School Whiting

Sillago flindersi (Eastern School Whiting)
Sillago bassensis (Southern School Whiting)
Sillago robusta (Stout Whiting)

School Whiting



School Whiting is the marketing name for 3 regional species distinguished by a silvery white stripe along the middle of their sides. Available wild-caught, they are marine fish found from Bowen (Queensland) south to Shark Bay (WA), including Tasmania, schooling close to sandy bottoms, usually from 0-70m, with juveniles in estuaries or close to the coast.

Eastern (distinguished by a row of rusty brown spots on the upper side) occurs from Noosa (Queensland) south to Port Lincoln (SA).

Southern occurs from Western Port (Victoria) along the southern coast to Geraldton (WA). Stout (distinguished by a yellow blotch between the eye and pectoral fin) occurs on the western coast from Fremantle to at least Shark Bay, and on the eastern coast from Bowen (Queensland) to Newcastle (NSW), and in NT.

School Whiting are mainly caught in eastern Bass Strait by Danish seines, as well as with otter trawls off Queensland, NSW and WA and, in smaller quantities, off Victoria and Tasmania. A lot of the catch is frozen whole and exported. They are endemic to Australia.

Other Names

Silver Whiting, School Whiting, Bass Whiting (Western School); Redspot Whiting, Silver Whiting, Trawl Whiting.


Sillaginidae (Whitings).


Available year round.

Size and Weight

Commonly to 200g and 28cm, but can grow to 600g and 40cm, with Western being the largest and Eastern (rarely over 25cm), the smallest.


Low-medium priced.


Western School Whiting (Sillago vittata, a fourth School Whiting, found off the central to southern WA coast and of little commercial value), King George Whiting, Sand Whiting, Trumpeter Whiting, Yellowfin Whiting and the other 20 or so species of Whiting (Sillaginidae) distributed throughout the Indo-Pacific region.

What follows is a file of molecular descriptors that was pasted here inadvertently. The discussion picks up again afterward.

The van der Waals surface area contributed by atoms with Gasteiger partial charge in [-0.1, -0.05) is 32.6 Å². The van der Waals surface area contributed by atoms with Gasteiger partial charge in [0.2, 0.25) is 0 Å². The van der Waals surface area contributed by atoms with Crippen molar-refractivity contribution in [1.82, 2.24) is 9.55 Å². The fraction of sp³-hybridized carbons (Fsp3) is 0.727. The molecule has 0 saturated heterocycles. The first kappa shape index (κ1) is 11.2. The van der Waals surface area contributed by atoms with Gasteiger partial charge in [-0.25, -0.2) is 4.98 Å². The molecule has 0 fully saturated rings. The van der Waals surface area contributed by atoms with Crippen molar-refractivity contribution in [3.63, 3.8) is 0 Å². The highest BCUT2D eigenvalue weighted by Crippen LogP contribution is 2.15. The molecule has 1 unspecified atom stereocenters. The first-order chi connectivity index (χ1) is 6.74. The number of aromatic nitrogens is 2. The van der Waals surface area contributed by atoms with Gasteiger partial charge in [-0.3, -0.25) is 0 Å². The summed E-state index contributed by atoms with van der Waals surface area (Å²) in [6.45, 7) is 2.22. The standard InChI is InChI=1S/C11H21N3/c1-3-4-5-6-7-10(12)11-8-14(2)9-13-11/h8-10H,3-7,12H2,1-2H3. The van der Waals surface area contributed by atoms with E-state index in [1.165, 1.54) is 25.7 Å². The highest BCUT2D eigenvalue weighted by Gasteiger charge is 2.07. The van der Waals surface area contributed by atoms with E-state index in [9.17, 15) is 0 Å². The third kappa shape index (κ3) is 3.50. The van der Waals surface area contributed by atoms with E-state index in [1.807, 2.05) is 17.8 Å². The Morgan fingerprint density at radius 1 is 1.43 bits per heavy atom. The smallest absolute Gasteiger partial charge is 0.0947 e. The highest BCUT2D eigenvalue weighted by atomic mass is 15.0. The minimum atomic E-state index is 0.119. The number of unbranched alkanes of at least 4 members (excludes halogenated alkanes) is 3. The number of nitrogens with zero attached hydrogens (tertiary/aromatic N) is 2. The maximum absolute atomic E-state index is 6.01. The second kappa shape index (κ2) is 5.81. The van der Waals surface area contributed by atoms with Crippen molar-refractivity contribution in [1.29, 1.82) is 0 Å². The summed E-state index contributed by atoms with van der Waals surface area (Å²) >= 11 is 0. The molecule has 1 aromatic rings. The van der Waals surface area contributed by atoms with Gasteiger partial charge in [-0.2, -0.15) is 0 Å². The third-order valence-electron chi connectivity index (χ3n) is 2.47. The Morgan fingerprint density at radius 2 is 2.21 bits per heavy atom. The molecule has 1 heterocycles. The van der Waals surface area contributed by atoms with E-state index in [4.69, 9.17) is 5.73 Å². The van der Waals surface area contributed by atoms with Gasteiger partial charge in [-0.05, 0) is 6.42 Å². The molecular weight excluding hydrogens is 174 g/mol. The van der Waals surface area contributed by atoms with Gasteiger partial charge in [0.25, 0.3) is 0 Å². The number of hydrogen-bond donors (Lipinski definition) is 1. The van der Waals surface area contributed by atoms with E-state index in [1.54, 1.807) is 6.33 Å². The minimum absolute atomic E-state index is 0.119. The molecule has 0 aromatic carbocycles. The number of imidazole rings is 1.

Blue Weed Whiting (Haletta semifasciata) is a Wrasse, not a Whiting.

In the Northern Hemisphere the name ‘Whiting’ is also applied to various unrelated species, including Pacific Hake (Merluccius productus) and English Whiting (Merlangius merlangus).

To Buy

Sold whole (gilled and gutted), as trunks (headless), and in single and butterflied fillets. In whole fish look for lustrous skin, firm flesh, and a pleasant, fresh sea smell.

In fillets, look for white, firm, lustrous, moist flesh without any brown markings or oozing water and with a pleasant fresh sea smell.

To Store

Make sure whole fish is scaled, gilled, gutted and cleaned thoroughly. Wrap whole fish and fillets in plastic wrap or place in an airtight container. Refrigerate for up to 3 days or freeze whole fish for up to 6 months, and fillets for up to 3 months, below -18ºC.

To Cook

Average yield is 30%. Has a delicate, sweet flavour, low oiliness and moist, medium-textured, flaky flesh with fine bones, which are easily removed. The edible skin can be left on and the bones make excellent stock.

Cooking Methods

Steam, poach, deep-fry, pan-fry, stir-fry, bake, braise, grill, barbecue, raw (sashimi). Thin fillets are best wrapped in foil or banana leaves to protect them when barbecuing or grilling. Flesh has good gelling characteristics and works well in mousseline.

Goes Well With

Almonds, asparagus, beer-batter, butter, capers, citrus, eggs, garlic, herbs (chervil, chives, dill, parsley, French tarragon), wine, verjuice.


Dory, Flathead, Flounder, Garfish, other Whiting.


None. Southern Blue Whiting, imported from New Zealand, and North Sea Whiting, imported from Europe, are not related to Whiting of the Sillaginidae family.


Steamed School Whiting with Asparagus & Sauce Gribiche
Pan-Fried King George Whiting Fillets with Mushrooms & Asparagus
Crumbed Pan-Fried King George Whiting with Baked Chips
Whiting Quenelles with Sorrel Sauce  

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